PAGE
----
Haman approaches the king and tells him about these terrible people, the Jews, who are infesting the countryside and who do not follow the king’s law. Well that can’t happen. We can’t have people disobeying my law!! Haman suggests, “If it pleases the king, let a decree be issued for their destruction.” Personal offense turns to prejudice turns to fear mongering turns to racist policies. These work, so long as it pleases the king.
The king allows Haman’s request and so Haman offers to pay anyone for destroying the Jews. Hearing this, Mordecai sends word to Esther warning her that she will not escape this violence either and that now is the time to reveal her identity as a Jew and stick her neck out on behalf of her people.
Esther agrees even though she knows it might cost her life. She begins by trying to soften up the king inviting him to banquets always delaying her request. Eventually Esther tells the king of the price Haman set to destroy her people. The king, who apparently forgot that he authorized this genocide, is outraged and has Haman hung from the gallows and with Haman out of the way the king elevates Mordecai to second in command. Mordecai meets with the king and the king authorizes Mordecai set out decree to kill all those who were going to kill the Jews. Then book ends as it began with a banquet.
The Book of Esther is, quite frankly, a terrible book. It is a well-crafted story but it depicts the fickle whims of imperial patriarchal power. The king does not care who is Queen so long as she is pretty and obeys. The king does not care who is killed so long as he setting the rules. The law is not the standard of justice, the law is what pleases those in power.
Over history Vashti and Esther have often be contrasted. There was a time when Queen Vashti was criticized for not being obedient compared to good Queen Esther. More recently Queen Vashti has been elevated as a proto-feminist willing to say no to patriarchal demands while Queen Esther seems like a pawn unwilling to stand up for herself. I am coming to think that to set these two figures against each other is to already miss the point, it is to already let patriarchy off the hook.
Perhaps the Book of Esther should be read as a cycle; perhaps in time Esther will face her own limit with the king and having built sufficient unity and support among the women in her household she too will stand up and say no to the king at his request. If this is a fair reading, what then? After all, the king just starts the cycle again getting rid of her.
On this level the book is not hopeful. The fickle and cruel nature of imperial patriarchal power in the book of Esther shows that no one is safe; the king will one day sign document for the genocide of one group changing his mind the next day. Even the highest officials, the men, will not escape either. Under patriarchal imperialism the law is simply what pleases the king. Women and men suffer under such a system.
Despite this stark and sobering portrayal of power there are other lessons to learn here. One is in our temptation to pit vulnerable groups against each other in the face of larger powers.
Despite their apparent power, the fate of both Vashti and Esther are literally at the whim of the men to whom they are property. In Esther’s case this includes her uncle who is responsible for her as an orphan. Being reminded of how Esther (and likely Vashti) became Queen I couldn’t help but think of those who end up in sex-work. Esther, without any resources of her own, is asked to use her body and sexuality for the purpose of acquiring material security and benefit. But is she the one we should be judging in this story?
It is easy to judge the choices of those struggling on the fringe of society, those just trying to keep their nose above water.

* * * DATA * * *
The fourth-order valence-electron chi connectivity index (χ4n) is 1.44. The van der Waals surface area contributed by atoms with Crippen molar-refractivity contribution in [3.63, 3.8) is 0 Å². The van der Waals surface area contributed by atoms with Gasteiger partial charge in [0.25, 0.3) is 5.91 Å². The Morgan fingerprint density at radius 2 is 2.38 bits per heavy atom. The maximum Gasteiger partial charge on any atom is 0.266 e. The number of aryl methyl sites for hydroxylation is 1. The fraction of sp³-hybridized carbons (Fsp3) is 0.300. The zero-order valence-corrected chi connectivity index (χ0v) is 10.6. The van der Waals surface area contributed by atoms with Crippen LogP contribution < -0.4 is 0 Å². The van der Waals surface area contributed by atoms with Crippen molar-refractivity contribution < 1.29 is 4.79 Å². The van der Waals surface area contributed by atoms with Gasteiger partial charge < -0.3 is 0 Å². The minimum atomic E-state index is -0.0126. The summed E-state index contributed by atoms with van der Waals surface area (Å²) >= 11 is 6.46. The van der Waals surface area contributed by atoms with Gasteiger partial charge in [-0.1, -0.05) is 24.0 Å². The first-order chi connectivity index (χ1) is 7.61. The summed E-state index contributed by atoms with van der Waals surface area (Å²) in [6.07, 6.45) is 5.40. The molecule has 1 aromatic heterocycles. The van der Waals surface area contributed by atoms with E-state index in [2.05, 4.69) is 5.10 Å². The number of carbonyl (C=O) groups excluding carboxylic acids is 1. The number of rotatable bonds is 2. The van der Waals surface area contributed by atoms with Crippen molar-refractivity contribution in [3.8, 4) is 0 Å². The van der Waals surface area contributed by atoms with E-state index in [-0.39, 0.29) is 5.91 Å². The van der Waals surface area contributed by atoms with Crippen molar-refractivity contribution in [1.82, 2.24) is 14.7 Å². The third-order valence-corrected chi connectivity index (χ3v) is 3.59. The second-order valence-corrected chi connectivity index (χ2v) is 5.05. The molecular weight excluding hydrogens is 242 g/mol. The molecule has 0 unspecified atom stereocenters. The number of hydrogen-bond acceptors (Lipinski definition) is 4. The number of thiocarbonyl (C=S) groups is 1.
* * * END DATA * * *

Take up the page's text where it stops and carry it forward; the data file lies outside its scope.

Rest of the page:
Those unable to finish school, those who to tend health limitations, those who are without professional connections or stable family supports have starkly limited options. They may end up in sex-work or vicious cycles of welfare and poverty.
Those who cannot afford to go away on vacation for a break from life may need to retreat to the bottle a little more often.
Those who remain in abusive situations may have legitimate fears that leaving their partner is worse.
Those who have despaired of their own life me have serious misgivings about bringing another life into this world. This no longer about judging personal decisions but of understanding the world that someone is trying to weather.
We have just experienced the inauguration of man whose actions seem a little too little too close to the King of Persia. Donald Trump has a track-record of sexual harassment. Trump owned the Miss Universe pageant and viewed it as his own harem walking in while they were changing and joking in an interview that as owner he might consider it his obligation to have sex with these women.
It has also recently been reported that 8 individuals are as rich as 50% of the world’s poorest people. All eight of these people are men, six are American. Whatever progress we have made (and progress has been made) the title of king is still up for grabs in the economy and in the White House.
Feminism does not demand a female Donald Trump or demand that four women and four men should have that much wealth. Feminism names a world of destructive competition and abusive control that ultimately affects all people.
In such a world then we must ask about the place of the church. Are we a space projecting moral judgement on those struggling? Are we simply working to get more women in already unjust positions of power? Or are we a people that acknowledges how hard life can be, a life too often presenting us with near impossible choices, none of which seem ideal?
Can we, like Queen Vashti, throw a banquet for the women of this world; that is, for those who have historically been most vulnerable?
We saw a glimpse of that yesterday as the movement simply called the Women’s March brought millions of people out into the street. And what were they saying? Like Queen Vashti and her household these are people learning what it will mean to say No to the new king.
Here in Winnipeg a diverse crowd came out in the thousands. It was certainly not only women. Many people understood that we are all involved in what happens to the most vulnerable.
Can we as a church see that our well-being is caught up in such a task? Can the church be a place to help each other weather this violent world?
We are not called to stand in moral judgment over the struggling but to provide shelter from the storm to regain health and strength. Like Queen Vashti and like Jesus in his parables can we even go so far envisioning this as a banquet?
It is my prayer that this morning you have been nourished and encouraged for such a task.